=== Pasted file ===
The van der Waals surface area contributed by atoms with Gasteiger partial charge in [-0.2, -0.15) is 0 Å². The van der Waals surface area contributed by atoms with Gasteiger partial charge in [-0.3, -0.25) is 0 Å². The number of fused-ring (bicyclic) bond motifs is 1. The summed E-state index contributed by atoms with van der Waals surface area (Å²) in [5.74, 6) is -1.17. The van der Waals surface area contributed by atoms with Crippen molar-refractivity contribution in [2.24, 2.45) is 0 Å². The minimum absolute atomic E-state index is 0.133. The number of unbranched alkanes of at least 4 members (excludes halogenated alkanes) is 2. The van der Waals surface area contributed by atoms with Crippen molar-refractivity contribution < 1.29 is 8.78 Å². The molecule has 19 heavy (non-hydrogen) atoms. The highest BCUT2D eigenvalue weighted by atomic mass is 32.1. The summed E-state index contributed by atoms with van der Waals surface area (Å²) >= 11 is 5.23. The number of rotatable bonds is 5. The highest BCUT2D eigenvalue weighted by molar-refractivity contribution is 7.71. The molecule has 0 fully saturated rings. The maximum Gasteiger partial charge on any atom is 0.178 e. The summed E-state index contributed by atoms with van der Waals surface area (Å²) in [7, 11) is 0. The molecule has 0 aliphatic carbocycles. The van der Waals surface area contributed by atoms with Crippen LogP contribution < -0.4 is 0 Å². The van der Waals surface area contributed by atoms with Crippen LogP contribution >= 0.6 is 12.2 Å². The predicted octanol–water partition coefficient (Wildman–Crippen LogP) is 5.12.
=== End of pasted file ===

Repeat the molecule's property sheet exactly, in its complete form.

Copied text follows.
The van der Waals surface area contributed by atoms with Gasteiger partial charge in [-0.2, -0.15) is 0 Å². The van der Waals surface area contributed by atoms with Gasteiger partial charge in [-0.3, -0.25) is 0 Å². The number of fused-ring (bicyclic) bond motifs is 1. The summed E-state index contributed by atoms with van der Waals surface area (Å²) in [5.74, 6) is -1.17. The van der Waals surface area contributed by atoms with Crippen molar-refractivity contribution in [2.24, 2.45) is 0 Å². The minimum absolute atomic E-state index is 0.133. The number of unbranched alkanes of at least 4 members (excludes halogenated alkanes) is 2. The van der Waals surface area contributed by atoms with Crippen molar-refractivity contribution < 1.29 is 8.78 Å². The molecule has 19 heavy (non-hydrogen) atoms. The highest BCUT2D eigenvalue weighted by atomic mass is 32.1. The summed E-state index contributed by atoms with van der Waals surface area (Å²) >= 11 is 5.23. The number of rotatable bonds is 5. The highest BCUT2D eigenvalue weighted by molar-refractivity contribution is 7.71. The molecule has 0 fully saturated rings. The maximum Gasteiger partial charge on any atom is 0.178 e. The summed E-state index contributed by atoms with van der Waals surface area (Å²) in [7, 11) is 0. The molecule has 0 aliphatic carbocycles. The van der Waals surface area contributed by atoms with Crippen LogP contribution < -0.4 is 0 Å². The van der Waals surface area contributed by atoms with Crippen LogP contribution >= 0.6 is 12.2 Å². The predicted octanol–water partition coefficient (Wildman–Crippen LogP) is 5.12.